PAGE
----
Rose granted Business Leaders in Christ a permanent injunction that forbids the university from rejecting the group based on the human rights policy.

Becket Fund for Religious Liberty, which represented the student group in the case, called Rose’s decision “a win for basic fairness.”

“It is also an eloquent plea for civility in how governments treat Americans in all their diversity,” Eric Baxter, vice president and senior counsel at Becket, said in a statement. “As a governmental body bound by the First Amendment, the university should have never tried to get into the game of playing favorites in the first place, and it is high time for it to stop now.”

Iowa did not respond to request for comment but told The Des Moines Register it was reviewing Wednesday’s decision.

Despite Rose’s warning that the case was more free speech oriented, some LGBTQ activists view the ruling as an attack on protections for queer students.

SoulForce, a nonprofit dedicated to ending LGBTQ discrimination in the Christian faith, has found that these “statements of faith” often tend to target specific people or issues, said Yaz Mendez Nuñez, its director of programs and communications.

While on their face they may seem innocuous, often the statements contain dangerous language against LGBTQ people or reproductive rights, without much other substance, Nuñez said. “We know there are so many ways to read the Christian Bible that do not promote spiritual violence and do not back up that particular belief between one man and one woman,” Nuñez said.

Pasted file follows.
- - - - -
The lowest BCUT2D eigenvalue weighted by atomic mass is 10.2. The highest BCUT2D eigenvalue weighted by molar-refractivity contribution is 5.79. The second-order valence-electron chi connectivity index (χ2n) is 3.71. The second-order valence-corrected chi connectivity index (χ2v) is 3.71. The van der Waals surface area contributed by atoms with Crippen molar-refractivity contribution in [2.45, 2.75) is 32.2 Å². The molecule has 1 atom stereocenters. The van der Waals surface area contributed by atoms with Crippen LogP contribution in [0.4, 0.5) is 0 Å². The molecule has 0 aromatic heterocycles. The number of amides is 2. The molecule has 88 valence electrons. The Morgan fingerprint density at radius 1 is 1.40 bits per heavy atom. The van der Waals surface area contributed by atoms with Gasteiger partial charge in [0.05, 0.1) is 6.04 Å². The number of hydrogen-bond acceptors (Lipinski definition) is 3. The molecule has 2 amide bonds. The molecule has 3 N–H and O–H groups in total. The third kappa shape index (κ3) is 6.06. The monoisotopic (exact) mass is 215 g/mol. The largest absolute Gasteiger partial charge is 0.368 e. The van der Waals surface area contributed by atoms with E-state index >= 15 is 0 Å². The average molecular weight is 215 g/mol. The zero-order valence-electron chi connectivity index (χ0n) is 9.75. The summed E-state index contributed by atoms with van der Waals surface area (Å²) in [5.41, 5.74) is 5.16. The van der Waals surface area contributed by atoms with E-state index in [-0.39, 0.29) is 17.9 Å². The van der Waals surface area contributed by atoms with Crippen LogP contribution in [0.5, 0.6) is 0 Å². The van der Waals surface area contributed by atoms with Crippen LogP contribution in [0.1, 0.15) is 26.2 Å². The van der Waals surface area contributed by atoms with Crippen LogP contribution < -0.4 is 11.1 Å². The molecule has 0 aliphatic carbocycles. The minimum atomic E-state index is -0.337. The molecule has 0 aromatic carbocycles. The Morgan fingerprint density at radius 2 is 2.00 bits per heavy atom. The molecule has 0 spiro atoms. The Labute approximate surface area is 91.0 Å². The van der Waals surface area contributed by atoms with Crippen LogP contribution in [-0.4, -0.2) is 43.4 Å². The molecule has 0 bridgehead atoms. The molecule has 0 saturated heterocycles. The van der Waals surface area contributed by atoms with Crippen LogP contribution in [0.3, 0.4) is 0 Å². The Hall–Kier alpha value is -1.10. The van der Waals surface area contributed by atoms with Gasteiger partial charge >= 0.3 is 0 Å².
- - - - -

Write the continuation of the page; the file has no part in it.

Nuñez said the group was concerned that the decision would create more legal opportunities for discrimination.

The issues at hand in the Iowa case tend to mirror those decided in the Supreme Court ruling in 2010, Christian Legal Society v. Martinez.

Christian Legal Society, which rejects gay members and others who do not fall in line with its beliefs, had filed a lawsuit against the Hastings College of Law of the University of California, testing its antibias rules. In a 5-to-4 ruling, the court backed the institution. Justice Ruth Bader Ginsburg wrote for the majority that public institutions can impose antidiscrimination policies that are consistent for all student groups.

Because the Martinez case was decided on such a tight margin, some legal experts have questioned whether these issues will be tried again, said Peter F. Lake, professor of law and director of the Center for Excellence in Higher Education Law and Policy at Stetson University.

If the Iowa ruling isn’t elevated to the Supreme Court, then it is a harbinger of a case that will, Lake said.

“I don’t think this is the last of these cases; unless this is the one that goes up, other people will test these issues,” Lake said.

Kevin Kruger, president of NASPA: Student Affairs Administrators in Higher Education, wrote in an email that this case represents a stark contrast between legitimate First Amendment principles and a desire by colleges and universities to prevent discrimination.

“Restricting membership or leadership on the basis of a person’s gender identity or sexual orientation feels antithetical to the core values of most colleges and universities,” Kruger wrote. “So Iowa’s fight against discriminating against the LGBTQ community is laudable. However, just as in cases where speakers whose viewpoints may be inconsistent with a college’s core values must have a forum for their voice to be heard, this case reminds us that the same protections need to be provided for student organizations as well.”